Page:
China has warned its citizens traveling in Turkey to steer clear of anti-Beijing protests after a number of Chinese tourists, and even Korean tourists, were reportedly attacked by demonstrators.
The Ministry of Foreign affairs published a notice yesterday alerting citizens about “multiple” protests being held by Turkish nationalists against China’s treatment of Uyghur Muslims in its far-western Xinjiang region.
“Absolutely do not get close to or film the protests, and minimize to the greatest extent outside activities on one’s own,” the notice said.
A popular Chinese restaurant in the tourist-heavy Tophane district of Istanbul was attacked last Wednesday by protestors who smashed windows, Reuters reports, citing the Turkish daily Hurriyet.
On Sunday in Istanbul, several hundred protesters marched towards the Chinese consulate carrying flags and chanting anti-China slogans outside the building, located towards the end of a leafy uphill road from the coast of the Bosphorus strait.
Earlier in the day, some of the protesters had burned a Chinese flag.
In another instance, demonstrators targeted a group of Korean tourists, seemingly mistaking them for Chinese travelers, according to The National.
Some of the protesters attacked a group of Koreans outside the Topkapi Palace, which is visited by thousands of tourists every day.
The Korean tourists were rescued by riot police, who fired tear gas to disperse the attackers.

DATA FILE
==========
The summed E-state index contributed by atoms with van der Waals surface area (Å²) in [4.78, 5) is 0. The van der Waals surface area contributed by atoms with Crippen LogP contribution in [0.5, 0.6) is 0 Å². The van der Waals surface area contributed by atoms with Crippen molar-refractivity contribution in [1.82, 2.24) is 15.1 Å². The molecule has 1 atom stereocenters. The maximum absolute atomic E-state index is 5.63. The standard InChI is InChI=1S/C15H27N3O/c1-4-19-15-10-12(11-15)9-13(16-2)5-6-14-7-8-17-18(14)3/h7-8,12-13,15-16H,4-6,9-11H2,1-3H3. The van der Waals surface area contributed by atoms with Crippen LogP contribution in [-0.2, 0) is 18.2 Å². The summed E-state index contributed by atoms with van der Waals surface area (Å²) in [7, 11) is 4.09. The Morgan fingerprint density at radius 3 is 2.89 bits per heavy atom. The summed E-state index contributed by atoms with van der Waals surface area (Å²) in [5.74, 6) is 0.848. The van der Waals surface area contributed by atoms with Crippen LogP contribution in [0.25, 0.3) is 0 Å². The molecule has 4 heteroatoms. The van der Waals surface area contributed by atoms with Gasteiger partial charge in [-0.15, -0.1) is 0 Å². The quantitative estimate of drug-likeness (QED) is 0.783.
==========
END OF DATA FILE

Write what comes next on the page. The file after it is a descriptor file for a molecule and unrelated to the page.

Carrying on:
Video footage published by the Dogan news agency showed a distraught Korean tourist saying: “I’m not Chinese, I’m Korean.”
Turkey, which has cultural and religious links with the Uyghur community in Xinjiang, said on Friday that it would keep its doors open for ethnic Uyghurs fleeing persecution.
— The Express Tribune (@etribune) July 5, 2015
The protests follow reports that Beijing had banned Muslim Uyghurs in the restive region from fasting during the holy month of Ramadan. Chinese officials have emphasized that these reports were merely fabricated by Western media.
— People's Daily,China (@PDChina) July 6, 2015
Not long before Ramadan, it was reported that the Chinese government issued a notice demanding shops and restaurants in Xinjiang to sell cigarettes and alcohol, a move that was also seen as an attempt to undermine the Muslim religion in the region.
In its sweeping “anti-terrorist” campaign, the CCP has targeted Uyghurs who wear headscarves and grow long beards, as it associates the practices with “extremist thinking”. A man in Kashgar in March was sentenced to six months in prison for “provoking trouble” after refusing to trim his facial hair, while his wife was given a two-year sentence in jail for wearing a veil.